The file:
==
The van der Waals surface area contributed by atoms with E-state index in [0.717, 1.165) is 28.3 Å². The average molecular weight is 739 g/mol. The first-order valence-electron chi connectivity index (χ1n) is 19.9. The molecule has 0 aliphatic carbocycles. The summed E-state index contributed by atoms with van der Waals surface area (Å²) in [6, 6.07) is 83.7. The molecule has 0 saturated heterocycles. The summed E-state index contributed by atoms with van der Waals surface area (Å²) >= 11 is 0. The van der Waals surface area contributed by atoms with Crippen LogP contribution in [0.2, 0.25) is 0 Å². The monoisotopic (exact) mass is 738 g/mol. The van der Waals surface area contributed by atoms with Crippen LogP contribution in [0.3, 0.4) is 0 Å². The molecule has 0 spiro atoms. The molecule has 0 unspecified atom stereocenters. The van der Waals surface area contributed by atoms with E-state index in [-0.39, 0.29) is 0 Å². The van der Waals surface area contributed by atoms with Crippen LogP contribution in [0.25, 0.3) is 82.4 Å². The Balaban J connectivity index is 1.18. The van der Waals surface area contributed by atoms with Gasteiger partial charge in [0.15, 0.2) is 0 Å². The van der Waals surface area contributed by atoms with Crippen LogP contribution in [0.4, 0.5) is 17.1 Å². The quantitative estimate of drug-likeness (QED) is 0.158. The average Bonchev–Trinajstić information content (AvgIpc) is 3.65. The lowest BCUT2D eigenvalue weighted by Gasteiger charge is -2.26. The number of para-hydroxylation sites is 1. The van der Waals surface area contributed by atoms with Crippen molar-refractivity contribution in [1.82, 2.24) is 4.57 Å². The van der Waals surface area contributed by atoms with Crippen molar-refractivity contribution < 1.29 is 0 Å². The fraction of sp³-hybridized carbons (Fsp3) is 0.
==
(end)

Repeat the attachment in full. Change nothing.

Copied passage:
The van der Waals surface area contributed by atoms with E-state index in [0.717, 1.165) is 28.3 Å². The average molecular weight is 739 g/mol. The first-order valence-electron chi connectivity index (χ1n) is 19.9. The molecule has 0 aliphatic carbocycles. The summed E-state index contributed by atoms with van der Waals surface area (Å²) in [6, 6.07) is 83.7. The molecule has 0 saturated heterocycles. The summed E-state index contributed by atoms with van der Waals surface area (Å²) >= 11 is 0. The van der Waals surface area contributed by atoms with Crippen LogP contribution in [0.2, 0.25) is 0 Å². The monoisotopic (exact) mass is 738 g/mol. The van der Waals surface area contributed by atoms with Crippen LogP contribution in [0.3, 0.4) is 0 Å². The molecule has 0 spiro atoms. The molecule has 0 unspecified atom stereocenters. The van der Waals surface area contributed by atoms with E-state index in [-0.39, 0.29) is 0 Å². The van der Waals surface area contributed by atoms with Crippen LogP contribution in [0.25, 0.3) is 82.4 Å². The Balaban J connectivity index is 1.18. The van der Waals surface area contributed by atoms with Gasteiger partial charge in [0.15, 0.2) is 0 Å². The van der Waals surface area contributed by atoms with Crippen LogP contribution in [0.4, 0.5) is 17.1 Å². The quantitative estimate of drug-likeness (QED) is 0.158. The average Bonchev–Trinajstić information content (AvgIpc) is 3.65. The lowest BCUT2D eigenvalue weighted by Gasteiger charge is -2.26. The number of para-hydroxylation sites is 1. The van der Waals surface area contributed by atoms with Crippen molar-refractivity contribution in [1.82, 2.24) is 4.57 Å². The van der Waals surface area contributed by atoms with Crippen molar-refractivity contribution < 1.29 is 0 Å². The fraction of sp³-hybridized carbons (Fsp3) is 0.